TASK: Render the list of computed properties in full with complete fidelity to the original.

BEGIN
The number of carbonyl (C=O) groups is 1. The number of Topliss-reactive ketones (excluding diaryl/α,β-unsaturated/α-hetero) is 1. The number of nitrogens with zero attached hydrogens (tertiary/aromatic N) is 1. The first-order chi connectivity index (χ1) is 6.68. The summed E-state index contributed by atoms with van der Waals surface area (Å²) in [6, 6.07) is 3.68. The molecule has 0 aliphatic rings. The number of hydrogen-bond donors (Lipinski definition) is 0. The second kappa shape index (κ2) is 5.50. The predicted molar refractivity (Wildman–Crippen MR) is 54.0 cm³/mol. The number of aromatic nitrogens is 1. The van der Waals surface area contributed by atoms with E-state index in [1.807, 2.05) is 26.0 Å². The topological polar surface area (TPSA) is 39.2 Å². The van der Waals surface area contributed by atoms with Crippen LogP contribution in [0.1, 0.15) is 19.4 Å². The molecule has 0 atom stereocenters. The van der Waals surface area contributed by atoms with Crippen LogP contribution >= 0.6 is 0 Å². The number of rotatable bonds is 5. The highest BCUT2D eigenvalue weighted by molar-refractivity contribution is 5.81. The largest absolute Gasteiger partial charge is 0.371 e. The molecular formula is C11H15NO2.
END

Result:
The number of carbonyl (C=O) groups is 1. The number of Topliss-reactive ketones (excluding diaryl/α,β-unsaturated/α-hetero) is 1. The number of nitrogens with zero attached hydrogens (tertiary/aromatic N) is 1. The first-order chi connectivity index (χ1) is 6.68. The summed E-state index contributed by atoms with van der Waals surface area (Å²) in [6, 6.07) is 3.68. The molecule has 0 aliphatic rings. The number of hydrogen-bond donors (Lipinski definition) is 0. The second kappa shape index (κ2) is 5.50. The predicted molar refractivity (Wildman–Crippen MR) is 54.0 cm³/mol. The number of aromatic nitrogens is 1. The van der Waals surface area contributed by atoms with E-state index in [1.807, 2.05) is 26.0 Å². The topological polar surface area (TPSA) is 39.2 Å². The van der Waals surface area contributed by atoms with Crippen LogP contribution in [0.1, 0.15) is 19.4 Å². The molecule has 0 atom stereocenters. The van der Waals surface area contributed by atoms with Crippen LogP contribution >= 0.6 is 0 Å². The number of rotatable bonds is 5. The highest BCUT2D eigenvalue weighted by molar-refractivity contribution is 5.81. The largest absolute Gasteiger partial charge is 0.371 e. The molecular formula is C11H15NO2.